Trk. 2) “Wade In The Water.” After a manic, Bach-inspired intro, this traditional number settles into a “Hit The Road Jack”-styled groove, where the refrain is carried by Graham and Dick, and Ginger throws in some formidable drum breaks. The performance is virtually identical on the live “Klooks Kleek” album, where it goes down a storm with the club's crowd, obviously a firm favourite and very well-rehearsed. lists it as another one-take wonder, though a second take with a longer intro has now surfaced on the eponymous “Classics, Origins & Oddities” Box Set. Tremendously tight and bursting with energy, a track that defines the “powerhouse discipline” of a band at their best.

Trk. 3) “Got My Mojo Working” was already an old workhorse of the British R&B scene when the GBO recorded their version, but they take it at a different tempo and stamp their own identity on it. A really swinging groove, with a fabulous sax solo from Dick, and Graham's vocals seem uncharacteristically relaxed until the ending, when they pull out all the stops. Sounds like they enjoyed themselves on this one!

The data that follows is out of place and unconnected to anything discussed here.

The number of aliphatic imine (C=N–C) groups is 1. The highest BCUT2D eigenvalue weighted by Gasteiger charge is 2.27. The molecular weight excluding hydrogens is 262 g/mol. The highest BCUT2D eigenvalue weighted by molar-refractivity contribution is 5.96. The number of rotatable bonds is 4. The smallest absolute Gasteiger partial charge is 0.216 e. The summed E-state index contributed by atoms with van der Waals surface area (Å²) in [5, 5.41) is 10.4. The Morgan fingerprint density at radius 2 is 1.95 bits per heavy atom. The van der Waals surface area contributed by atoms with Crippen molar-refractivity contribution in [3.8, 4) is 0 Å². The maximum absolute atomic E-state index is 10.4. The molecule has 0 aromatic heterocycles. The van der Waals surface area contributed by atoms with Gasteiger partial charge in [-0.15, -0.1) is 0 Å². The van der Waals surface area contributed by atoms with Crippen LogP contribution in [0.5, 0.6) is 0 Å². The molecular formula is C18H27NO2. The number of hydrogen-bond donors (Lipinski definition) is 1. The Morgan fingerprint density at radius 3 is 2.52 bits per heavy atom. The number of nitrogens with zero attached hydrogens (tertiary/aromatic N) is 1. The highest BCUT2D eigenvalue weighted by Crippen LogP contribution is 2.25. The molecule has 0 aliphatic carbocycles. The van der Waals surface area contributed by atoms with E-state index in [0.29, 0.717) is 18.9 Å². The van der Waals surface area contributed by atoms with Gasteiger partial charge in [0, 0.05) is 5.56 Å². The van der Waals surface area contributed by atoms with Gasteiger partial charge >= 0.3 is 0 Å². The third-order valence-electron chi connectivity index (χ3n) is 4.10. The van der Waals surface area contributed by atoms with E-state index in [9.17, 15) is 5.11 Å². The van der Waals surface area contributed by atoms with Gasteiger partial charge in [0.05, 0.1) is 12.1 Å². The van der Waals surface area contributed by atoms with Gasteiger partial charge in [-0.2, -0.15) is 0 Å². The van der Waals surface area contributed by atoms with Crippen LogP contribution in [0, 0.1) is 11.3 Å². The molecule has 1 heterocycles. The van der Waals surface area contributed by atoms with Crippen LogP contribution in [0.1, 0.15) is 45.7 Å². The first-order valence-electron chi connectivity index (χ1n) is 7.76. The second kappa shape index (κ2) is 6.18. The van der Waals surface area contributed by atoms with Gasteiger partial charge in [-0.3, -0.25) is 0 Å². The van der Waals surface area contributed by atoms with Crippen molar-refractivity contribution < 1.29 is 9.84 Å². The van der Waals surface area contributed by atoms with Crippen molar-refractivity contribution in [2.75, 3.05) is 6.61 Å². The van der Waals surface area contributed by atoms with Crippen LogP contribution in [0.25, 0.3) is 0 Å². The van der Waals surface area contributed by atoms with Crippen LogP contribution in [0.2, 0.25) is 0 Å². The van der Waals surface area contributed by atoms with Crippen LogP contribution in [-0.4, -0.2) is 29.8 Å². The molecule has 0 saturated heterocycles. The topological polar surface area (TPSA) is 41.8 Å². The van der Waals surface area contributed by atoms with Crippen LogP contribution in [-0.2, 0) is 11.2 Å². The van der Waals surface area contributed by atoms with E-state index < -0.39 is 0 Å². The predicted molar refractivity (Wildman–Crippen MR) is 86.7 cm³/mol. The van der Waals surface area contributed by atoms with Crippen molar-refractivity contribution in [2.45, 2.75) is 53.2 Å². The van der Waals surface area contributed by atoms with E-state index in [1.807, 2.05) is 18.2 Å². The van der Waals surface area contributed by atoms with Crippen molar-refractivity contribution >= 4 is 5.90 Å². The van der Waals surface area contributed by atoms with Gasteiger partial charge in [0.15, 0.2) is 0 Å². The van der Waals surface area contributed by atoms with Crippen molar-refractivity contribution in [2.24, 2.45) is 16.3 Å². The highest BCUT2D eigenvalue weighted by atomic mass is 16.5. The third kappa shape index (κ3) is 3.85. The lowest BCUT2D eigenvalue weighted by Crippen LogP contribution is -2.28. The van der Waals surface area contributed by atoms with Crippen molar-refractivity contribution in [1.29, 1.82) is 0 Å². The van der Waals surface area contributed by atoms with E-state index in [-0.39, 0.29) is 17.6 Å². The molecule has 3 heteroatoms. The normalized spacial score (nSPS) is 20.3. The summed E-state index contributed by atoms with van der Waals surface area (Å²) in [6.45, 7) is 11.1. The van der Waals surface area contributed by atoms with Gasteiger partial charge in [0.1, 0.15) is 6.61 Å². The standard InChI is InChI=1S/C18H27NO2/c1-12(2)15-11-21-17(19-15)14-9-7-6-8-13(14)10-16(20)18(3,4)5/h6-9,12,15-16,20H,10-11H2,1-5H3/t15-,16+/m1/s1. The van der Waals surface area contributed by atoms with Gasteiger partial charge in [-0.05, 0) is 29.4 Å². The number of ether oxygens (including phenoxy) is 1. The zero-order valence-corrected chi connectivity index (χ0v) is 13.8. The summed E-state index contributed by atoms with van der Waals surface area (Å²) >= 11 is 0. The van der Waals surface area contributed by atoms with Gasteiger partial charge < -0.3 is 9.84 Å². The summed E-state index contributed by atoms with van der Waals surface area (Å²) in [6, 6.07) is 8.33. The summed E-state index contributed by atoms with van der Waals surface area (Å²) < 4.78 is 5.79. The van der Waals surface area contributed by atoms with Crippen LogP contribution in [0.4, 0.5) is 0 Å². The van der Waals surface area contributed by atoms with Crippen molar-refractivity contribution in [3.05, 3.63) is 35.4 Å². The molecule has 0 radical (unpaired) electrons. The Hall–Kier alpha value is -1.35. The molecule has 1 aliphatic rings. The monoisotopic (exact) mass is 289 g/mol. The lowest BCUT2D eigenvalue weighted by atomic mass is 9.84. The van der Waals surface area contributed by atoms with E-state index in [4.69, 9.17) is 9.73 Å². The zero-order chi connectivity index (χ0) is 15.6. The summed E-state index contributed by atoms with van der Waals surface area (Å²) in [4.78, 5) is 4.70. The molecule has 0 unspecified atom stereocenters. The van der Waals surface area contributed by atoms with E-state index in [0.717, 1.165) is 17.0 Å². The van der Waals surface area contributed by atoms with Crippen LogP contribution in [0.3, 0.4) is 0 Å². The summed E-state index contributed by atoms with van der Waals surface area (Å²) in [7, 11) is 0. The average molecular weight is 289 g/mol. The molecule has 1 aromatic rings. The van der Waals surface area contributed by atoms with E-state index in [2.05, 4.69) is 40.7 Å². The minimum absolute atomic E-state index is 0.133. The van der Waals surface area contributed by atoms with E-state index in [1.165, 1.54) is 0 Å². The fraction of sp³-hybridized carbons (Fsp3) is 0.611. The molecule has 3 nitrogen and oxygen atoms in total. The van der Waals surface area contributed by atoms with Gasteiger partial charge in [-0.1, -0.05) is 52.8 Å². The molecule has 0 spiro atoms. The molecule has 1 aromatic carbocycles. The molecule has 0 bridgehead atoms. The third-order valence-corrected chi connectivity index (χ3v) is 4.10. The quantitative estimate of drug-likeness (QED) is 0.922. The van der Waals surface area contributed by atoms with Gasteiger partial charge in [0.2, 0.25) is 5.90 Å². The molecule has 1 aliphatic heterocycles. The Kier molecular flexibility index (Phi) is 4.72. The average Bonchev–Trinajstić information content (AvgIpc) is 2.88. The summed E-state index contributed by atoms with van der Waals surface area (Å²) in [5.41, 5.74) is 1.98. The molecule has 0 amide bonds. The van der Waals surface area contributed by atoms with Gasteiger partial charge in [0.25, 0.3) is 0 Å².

Trk. 4) Jack Bruce reportedly “never felt right” about playing harp in a working band while Cyril Davies was alive. How weird is that? Anyhow, as soon as old Squirrel had kicked the bucket, Jack was free to blow up a storm on his own “Train Time,” allegedly based on a song of the same name by Forest City Joe. It's got the most insistent and infectious train rhythm, some beautiful brushwork from Ginger, timely accentuations from Dick, and lovely smooth, rolling keyboard from Graham. Probably the best recording of this number ever, in spite of all the versions Cream did. Oh, and the harp's not bad either, but he's no Cyril Davies!